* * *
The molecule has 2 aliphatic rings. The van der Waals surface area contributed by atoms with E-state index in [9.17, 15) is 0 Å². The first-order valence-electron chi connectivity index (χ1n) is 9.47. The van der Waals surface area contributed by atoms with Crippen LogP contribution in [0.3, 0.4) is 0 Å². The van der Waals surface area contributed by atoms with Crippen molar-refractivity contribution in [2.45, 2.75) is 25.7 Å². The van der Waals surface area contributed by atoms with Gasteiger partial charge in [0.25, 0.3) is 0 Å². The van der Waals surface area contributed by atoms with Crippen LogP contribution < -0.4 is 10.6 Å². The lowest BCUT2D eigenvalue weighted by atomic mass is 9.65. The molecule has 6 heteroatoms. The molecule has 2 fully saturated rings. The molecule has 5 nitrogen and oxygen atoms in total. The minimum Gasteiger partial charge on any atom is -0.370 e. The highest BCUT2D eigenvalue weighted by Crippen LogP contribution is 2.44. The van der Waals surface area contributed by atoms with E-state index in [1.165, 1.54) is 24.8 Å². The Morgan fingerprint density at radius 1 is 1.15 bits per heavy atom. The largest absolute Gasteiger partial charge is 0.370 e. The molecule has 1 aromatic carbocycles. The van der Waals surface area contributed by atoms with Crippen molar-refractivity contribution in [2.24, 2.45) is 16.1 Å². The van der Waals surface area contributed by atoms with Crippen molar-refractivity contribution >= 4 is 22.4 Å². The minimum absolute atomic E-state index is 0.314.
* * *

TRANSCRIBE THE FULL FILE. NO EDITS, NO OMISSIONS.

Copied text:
The molecule has 2 aliphatic rings. The van der Waals surface area contributed by atoms with E-state index in [9.17, 15) is 0 Å². The first-order valence-electron chi connectivity index (χ1n) is 9.47. The van der Waals surface area contributed by atoms with Crippen LogP contribution in [0.3, 0.4) is 0 Å². The van der Waals surface area contributed by atoms with Crippen molar-refractivity contribution in [2.45, 2.75) is 25.7 Å². The van der Waals surface area contributed by atoms with Gasteiger partial charge in [0.25, 0.3) is 0 Å². The van der Waals surface area contributed by atoms with Crippen LogP contribution < -0.4 is 10.6 Å². The lowest BCUT2D eigenvalue weighted by atomic mass is 9.65. The molecule has 6 heteroatoms. The molecule has 2 fully saturated rings. The molecule has 5 nitrogen and oxygen atoms in total. The minimum Gasteiger partial charge on any atom is -0.370 e. The highest BCUT2D eigenvalue weighted by Crippen LogP contribution is 2.44. The van der Waals surface area contributed by atoms with E-state index in [1.165, 1.54) is 24.8 Å². The Morgan fingerprint density at radius 1 is 1.15 bits per heavy atom. The largest absolute Gasteiger partial charge is 0.370 e. The molecule has 1 aromatic carbocycles. The van der Waals surface area contributed by atoms with Crippen molar-refractivity contribution in [2.24, 2.45) is 16.1 Å². The van der Waals surface area contributed by atoms with Crippen molar-refractivity contribution >= 4 is 22.4 Å². The minimum absolute atomic E-state index is 0.314.